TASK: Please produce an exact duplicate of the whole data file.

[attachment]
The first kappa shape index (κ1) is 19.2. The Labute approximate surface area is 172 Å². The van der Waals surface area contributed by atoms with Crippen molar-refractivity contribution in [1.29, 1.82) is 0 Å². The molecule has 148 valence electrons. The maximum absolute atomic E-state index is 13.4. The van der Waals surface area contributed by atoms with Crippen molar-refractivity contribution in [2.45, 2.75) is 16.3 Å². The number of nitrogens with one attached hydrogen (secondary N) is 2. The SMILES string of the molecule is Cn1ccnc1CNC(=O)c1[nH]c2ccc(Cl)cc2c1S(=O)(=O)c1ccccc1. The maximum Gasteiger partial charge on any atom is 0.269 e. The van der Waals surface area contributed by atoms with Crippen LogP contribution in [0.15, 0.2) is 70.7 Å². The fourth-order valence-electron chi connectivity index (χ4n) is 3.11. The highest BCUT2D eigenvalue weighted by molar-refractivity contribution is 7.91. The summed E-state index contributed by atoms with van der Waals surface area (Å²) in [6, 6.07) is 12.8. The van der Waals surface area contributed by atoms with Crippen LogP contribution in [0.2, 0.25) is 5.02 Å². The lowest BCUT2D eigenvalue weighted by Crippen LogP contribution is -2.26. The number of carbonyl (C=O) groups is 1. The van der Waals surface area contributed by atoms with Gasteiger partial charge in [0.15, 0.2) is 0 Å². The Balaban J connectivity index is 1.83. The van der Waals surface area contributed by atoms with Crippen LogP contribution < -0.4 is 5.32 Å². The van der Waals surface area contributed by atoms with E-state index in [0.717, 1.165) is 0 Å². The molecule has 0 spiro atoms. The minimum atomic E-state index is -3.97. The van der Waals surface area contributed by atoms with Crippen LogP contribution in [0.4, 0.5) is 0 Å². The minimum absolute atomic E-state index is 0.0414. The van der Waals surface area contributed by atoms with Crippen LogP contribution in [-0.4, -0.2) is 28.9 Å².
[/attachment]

The first kappa shape index (κ1) is 19.2. The Labute approximate surface area is 172 Å². The van der Waals surface area contributed by atoms with Crippen molar-refractivity contribution in [1.29, 1.82) is 0 Å². The molecule has 148 valence electrons. The maximum absolute atomic E-state index is 13.4. The van der Waals surface area contributed by atoms with Crippen molar-refractivity contribution in [2.45, 2.75) is 16.3 Å². The number of nitrogens with one attached hydrogen (secondary N) is 2. The SMILES string of the molecule is Cn1ccnc1CNC(=O)c1[nH]c2ccc(Cl)cc2c1S(=O)(=O)c1ccccc1. The maximum Gasteiger partial charge on any atom is 0.269 e. The van der Waals surface area contributed by atoms with Crippen LogP contribution in [0.15, 0.2) is 70.7 Å². The fourth-order valence-electron chi connectivity index (χ4n) is 3.11. The highest BCUT2D eigenvalue weighted by molar-refractivity contribution is 7.91. The summed E-state index contributed by atoms with van der Waals surface area (Å²) in [6, 6.07) is 12.8. The van der Waals surface area contributed by atoms with Crippen LogP contribution in [0.2, 0.25) is 5.02 Å². The lowest BCUT2D eigenvalue weighted by Crippen LogP contribution is -2.26. The number of carbonyl (C=O) groups is 1. The van der Waals surface area contributed by atoms with Gasteiger partial charge in [0.15, 0.2) is 0 Å². The Balaban J connectivity index is 1.83. The van der Waals surface area contributed by atoms with Crippen LogP contribution < -0.4 is 5.32 Å². The van der Waals surface area contributed by atoms with E-state index in [0.717, 1.165) is 0 Å². The molecule has 0 spiro atoms. The minimum atomic E-state index is -3.97. The van der Waals surface area contributed by atoms with Crippen LogP contribution in [0.4, 0.5) is 0 Å². The minimum absolute atomic E-state index is 0.0414. The van der Waals surface area contributed by atoms with Crippen LogP contribution in [-0.4, -0.2) is 28.9 Å².